In PepsiCo, Inc. v. Redmond, 54 F.3d 1262 (7th Cir.
1995), there is discussion of when disclosure of trade secrets is inevitable.
The court identified several factors to be weighed in determining whether disclosure of trade secrets in inevitable including;
(1) Is the new employer a competitor? (2) What is the scope of the defendants new job? (3) Has the employee been less than candid about his new position? (4) Has the plaintiff clearly identified the trade secrets that are at risk? (5) Has actual trade secret misappropriation already occurred? (6) Did the employee sign a nondisclosure and/or non-competition agreement? (7) Does the new employer have a policy against use of others trade secrets? (8) Is it possible to sanitize the employees new position?
PepsiCo (1995 case) successfully argued that a former
executive could not work as Chief Executive Officer of a competitor Gatorade and Snapple
because the executive will inevitably rely on PepsiCo's trade secrets and in the process
give the competitor an unfair advantage over PepsiCo.
The inevitable disclosure doctrine has been rejected by many States because it challenges an employee's basic freedom to switch employers. A court may refuse to apply the inevitable disclosure doctrine unless
additional bad faith is shown
underhanded dealing is proved, or
a competitor who does not have comparable technology has employed the worker.
Does the stealing of trade secrets constitute a
crime under trade secrets law?
Intentional theft of trade secrets can constitute a crime under both federal and state laws. Theft includes not only literal theft but also such practices as flying a plane over a factory to take pictures to deduce the production process. The most significant federal law dealing with trade secret theft is the Economic Espionage Act of 1996 (EEA) (18 U.S.C., Sections 1831 to 1839). The EEA gives the U.S. Attorney General sweeping powers to prosecute any person or company involved in trade secret misappropriation and punishes intentional stealing, copying or receiving of trade secrets. Individuals may be fined up to $500,000 and corporations up to $5 million. A violator may also be sent to prison for up to ten years. All property used and proceeds derived from the theft can be seized and sold by the government.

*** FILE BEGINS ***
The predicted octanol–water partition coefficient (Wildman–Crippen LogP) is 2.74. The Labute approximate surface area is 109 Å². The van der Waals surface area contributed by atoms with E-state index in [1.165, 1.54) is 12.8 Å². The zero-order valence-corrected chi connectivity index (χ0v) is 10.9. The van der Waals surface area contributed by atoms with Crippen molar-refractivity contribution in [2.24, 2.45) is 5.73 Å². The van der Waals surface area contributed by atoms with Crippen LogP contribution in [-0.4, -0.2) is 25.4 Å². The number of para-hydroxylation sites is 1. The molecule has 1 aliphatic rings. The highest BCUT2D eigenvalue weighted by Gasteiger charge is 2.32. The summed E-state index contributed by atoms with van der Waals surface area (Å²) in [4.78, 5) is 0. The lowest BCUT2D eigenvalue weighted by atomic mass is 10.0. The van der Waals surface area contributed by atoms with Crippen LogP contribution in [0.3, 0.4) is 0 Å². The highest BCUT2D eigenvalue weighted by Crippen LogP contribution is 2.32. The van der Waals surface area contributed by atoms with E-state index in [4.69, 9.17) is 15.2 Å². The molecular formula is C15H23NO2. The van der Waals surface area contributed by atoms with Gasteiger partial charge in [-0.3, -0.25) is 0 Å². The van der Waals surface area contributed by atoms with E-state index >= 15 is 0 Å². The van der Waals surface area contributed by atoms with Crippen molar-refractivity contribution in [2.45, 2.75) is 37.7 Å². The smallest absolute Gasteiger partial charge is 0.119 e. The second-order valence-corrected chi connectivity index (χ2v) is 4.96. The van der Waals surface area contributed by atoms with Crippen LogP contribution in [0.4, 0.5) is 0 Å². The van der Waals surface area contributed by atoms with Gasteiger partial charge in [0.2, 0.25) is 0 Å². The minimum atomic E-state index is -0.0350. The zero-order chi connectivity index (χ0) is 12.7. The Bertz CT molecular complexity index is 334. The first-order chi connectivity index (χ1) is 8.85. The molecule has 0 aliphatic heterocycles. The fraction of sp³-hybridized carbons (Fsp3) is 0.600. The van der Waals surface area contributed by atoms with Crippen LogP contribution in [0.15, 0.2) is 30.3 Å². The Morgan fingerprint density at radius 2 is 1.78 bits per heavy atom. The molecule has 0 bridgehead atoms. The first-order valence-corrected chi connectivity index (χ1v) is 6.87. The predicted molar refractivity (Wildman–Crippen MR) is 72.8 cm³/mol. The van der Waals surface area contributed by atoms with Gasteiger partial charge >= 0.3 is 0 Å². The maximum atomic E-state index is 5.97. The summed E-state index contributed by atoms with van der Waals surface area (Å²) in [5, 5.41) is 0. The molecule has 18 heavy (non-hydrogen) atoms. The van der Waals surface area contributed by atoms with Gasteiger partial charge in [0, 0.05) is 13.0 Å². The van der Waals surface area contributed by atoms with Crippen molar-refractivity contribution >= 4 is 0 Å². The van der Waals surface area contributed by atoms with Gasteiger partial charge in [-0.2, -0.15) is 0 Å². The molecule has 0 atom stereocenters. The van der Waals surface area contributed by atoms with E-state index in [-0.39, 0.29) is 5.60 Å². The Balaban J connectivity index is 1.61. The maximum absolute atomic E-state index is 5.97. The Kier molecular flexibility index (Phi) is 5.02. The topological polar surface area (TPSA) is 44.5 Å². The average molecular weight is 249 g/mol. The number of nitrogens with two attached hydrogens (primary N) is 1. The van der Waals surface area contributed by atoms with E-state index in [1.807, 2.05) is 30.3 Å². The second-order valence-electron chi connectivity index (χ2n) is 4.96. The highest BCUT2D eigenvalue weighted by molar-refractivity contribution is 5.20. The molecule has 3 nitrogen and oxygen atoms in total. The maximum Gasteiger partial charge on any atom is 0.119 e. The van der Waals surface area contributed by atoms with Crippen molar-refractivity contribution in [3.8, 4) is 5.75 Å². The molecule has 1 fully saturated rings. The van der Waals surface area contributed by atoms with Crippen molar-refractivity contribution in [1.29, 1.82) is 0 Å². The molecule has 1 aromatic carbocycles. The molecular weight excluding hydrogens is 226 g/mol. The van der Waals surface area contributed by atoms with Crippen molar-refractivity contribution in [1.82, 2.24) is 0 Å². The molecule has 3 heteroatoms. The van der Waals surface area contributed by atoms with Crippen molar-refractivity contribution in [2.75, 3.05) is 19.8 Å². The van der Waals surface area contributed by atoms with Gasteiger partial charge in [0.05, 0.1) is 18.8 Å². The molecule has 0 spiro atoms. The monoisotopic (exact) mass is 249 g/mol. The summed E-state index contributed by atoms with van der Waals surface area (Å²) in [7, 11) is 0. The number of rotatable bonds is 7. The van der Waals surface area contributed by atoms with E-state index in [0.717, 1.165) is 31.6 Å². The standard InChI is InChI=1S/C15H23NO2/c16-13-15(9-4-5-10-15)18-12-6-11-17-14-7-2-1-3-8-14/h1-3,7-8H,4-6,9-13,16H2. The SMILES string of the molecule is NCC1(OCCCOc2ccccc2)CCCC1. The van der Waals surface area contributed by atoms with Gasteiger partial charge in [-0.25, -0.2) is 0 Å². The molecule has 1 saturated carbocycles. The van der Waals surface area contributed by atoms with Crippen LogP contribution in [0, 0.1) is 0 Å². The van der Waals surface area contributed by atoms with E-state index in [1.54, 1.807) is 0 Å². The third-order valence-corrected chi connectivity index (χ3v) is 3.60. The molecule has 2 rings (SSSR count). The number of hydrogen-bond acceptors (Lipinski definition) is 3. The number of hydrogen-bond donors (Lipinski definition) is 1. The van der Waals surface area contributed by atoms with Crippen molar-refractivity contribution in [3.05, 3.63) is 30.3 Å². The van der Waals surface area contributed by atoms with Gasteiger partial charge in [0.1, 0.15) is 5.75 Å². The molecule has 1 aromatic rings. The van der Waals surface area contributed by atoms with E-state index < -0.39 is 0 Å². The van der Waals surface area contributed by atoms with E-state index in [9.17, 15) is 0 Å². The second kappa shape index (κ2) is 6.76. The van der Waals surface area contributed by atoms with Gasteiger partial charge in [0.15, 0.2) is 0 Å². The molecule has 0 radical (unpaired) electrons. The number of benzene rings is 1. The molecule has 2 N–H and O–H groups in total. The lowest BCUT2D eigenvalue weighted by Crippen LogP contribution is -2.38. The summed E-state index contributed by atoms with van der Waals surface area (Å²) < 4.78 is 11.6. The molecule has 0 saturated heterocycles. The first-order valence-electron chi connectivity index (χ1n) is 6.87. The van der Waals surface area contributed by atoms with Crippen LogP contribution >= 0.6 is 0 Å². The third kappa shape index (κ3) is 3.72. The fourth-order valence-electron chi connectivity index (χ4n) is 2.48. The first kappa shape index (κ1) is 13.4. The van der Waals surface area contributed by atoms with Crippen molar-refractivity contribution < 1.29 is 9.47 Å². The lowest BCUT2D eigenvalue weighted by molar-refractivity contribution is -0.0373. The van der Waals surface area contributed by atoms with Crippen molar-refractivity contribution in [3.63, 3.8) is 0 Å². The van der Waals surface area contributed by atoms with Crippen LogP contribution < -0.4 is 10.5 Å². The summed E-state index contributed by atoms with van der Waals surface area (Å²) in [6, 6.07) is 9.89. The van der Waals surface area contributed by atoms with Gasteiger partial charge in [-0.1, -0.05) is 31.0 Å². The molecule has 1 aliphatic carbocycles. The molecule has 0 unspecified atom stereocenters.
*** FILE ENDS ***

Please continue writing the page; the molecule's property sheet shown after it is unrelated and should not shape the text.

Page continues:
The EEA applies not only to thefts that occur within the United States, but also to thefts outside the U.S. if the thief is a U.S. citizen or corporation, or if any act in furtherance of the offense occurred in the U.S. If the theft is performed on behalf of a foreign government or agent, the corporate fines can double and jail time may increase to 15 years.
Trade secret infringement a crime in California. It is a crime to acquire, disclose or use trade secrets without authorization. Violators may be fined up to $5,000, sentenced to up to one year in jail, or both. (Cal. Penal Code Section 499c.)
Unless otherwise stated, the trade secrets law statute in
the United States of America reads as follows:
Trade secret" means information, including a formula, pattern, compilation, program, device, method, technique, process, drawing, cost data or customer list that:
(1) Derives independent economic value, actual or potential, from not being generally known to, and not being readily ascertainable by proper means by, other persons who can obtain economic value from its disclosure or use, and
(2) is the subject of efforts that are reasonable under the circumstances to maintain its secrecy.
"Misappropriation" of trade secrets is defined as the:
(1) Acquisition of a trade secret of another by a person who knows or has reason to know that the trade secret was acquired by improper means; or
(2) disclosure or use of a trade secret of another without express or implied consent by a person who
(A) used improper means to acquire knowledge of the trade secret; or
(B) at the time of disclosure or use, knew or had reason to know that his knowledge of the trade secret was (i) derived from or through a person who had utilized improper means to acquire it; (ii) acquired under circumstances giving rise to a duty to maintain its secrecy or limit its use, or (iii) derived from or through a person who owed a duty to the person seeking relief to maintain its secrecy or limit its use; or
(C) before a material change of his position, knew or had reason to know that it was a trade secret and that knowledge of it had been acquired by accident or mistake.